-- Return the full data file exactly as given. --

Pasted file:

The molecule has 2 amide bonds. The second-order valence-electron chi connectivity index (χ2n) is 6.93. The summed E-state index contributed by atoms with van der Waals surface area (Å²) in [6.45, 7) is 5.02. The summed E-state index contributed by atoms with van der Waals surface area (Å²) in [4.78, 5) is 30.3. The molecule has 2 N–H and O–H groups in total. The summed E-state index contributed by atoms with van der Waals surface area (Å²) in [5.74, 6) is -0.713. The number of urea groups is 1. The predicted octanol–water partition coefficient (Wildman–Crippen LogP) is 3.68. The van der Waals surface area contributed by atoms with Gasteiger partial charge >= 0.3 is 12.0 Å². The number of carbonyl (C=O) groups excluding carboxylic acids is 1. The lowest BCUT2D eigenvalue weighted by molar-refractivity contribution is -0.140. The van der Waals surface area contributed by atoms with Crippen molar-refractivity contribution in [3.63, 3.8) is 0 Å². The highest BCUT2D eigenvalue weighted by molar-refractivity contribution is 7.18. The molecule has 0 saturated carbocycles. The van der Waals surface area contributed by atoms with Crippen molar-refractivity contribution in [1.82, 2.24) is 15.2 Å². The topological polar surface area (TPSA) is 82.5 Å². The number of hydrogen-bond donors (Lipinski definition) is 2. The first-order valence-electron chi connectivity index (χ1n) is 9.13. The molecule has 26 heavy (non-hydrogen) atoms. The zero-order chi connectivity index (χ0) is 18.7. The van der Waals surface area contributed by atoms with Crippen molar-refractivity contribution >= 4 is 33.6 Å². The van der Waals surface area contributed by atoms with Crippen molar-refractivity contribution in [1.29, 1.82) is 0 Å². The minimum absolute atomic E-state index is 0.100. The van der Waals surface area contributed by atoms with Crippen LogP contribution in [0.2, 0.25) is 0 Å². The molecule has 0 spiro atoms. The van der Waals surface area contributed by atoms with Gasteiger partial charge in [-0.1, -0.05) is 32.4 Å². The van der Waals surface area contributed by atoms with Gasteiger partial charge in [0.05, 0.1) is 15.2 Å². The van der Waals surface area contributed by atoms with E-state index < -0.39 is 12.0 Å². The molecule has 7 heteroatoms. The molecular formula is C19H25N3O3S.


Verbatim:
The molecule has 2 amide bonds. The second-order valence-electron chi connectivity index (χ2n) is 6.93. The summed E-state index contributed by atoms with van der Waals surface area (Å²) in [6.45, 7) is 5.02. The summed E-state index contributed by atoms with van der Waals surface area (Å²) in [4.78, 5) is 30.3. The molecule has 2 N–H and O–H groups in total. The summed E-state index contributed by atoms with van der Waals surface area (Å²) in [5.74, 6) is -0.713. The number of urea groups is 1. The predicted octanol–water partition coefficient (Wildman–Crippen LogP) is 3.68. The van der Waals surface area contributed by atoms with Gasteiger partial charge >= 0.3 is 12.0 Å². The number of carbonyl (C=O) groups excluding carboxylic acids is 1. The lowest BCUT2D eigenvalue weighted by molar-refractivity contribution is -0.140. The van der Waals surface area contributed by atoms with Crippen molar-refractivity contribution in [3.63, 3.8) is 0 Å². The highest BCUT2D eigenvalue weighted by molar-refractivity contribution is 7.18. The molecule has 0 saturated carbocycles. The van der Waals surface area contributed by atoms with Crippen molar-refractivity contribution in [1.82, 2.24) is 15.2 Å². The topological polar surface area (TPSA) is 82.5 Å². The number of hydrogen-bond donors (Lipinski definition) is 2. The first-order valence-electron chi connectivity index (χ1n) is 9.13. The molecule has 26 heavy (non-hydrogen) atoms. The zero-order chi connectivity index (χ0) is 18.7. The van der Waals surface area contributed by atoms with Crippen molar-refractivity contribution >= 4 is 33.6 Å². The van der Waals surface area contributed by atoms with Crippen molar-refractivity contribution in [1.29, 1.82) is 0 Å². The minimum absolute atomic E-state index is 0.100. The van der Waals surface area contributed by atoms with Crippen LogP contribution in [0.2, 0.25) is 0 Å². The molecule has 0 spiro atoms. The van der Waals surface area contributed by atoms with Gasteiger partial charge in [-0.1, -0.05) is 32.4 Å². The van der Waals surface area contributed by atoms with Gasteiger partial charge in [0.05, 0.1) is 15.2 Å². The van der Waals surface area contributed by atoms with E-state index < -0.39 is 12.0 Å². The molecule has 7 heteroatoms. The molecular formula is C19H25N3O3S.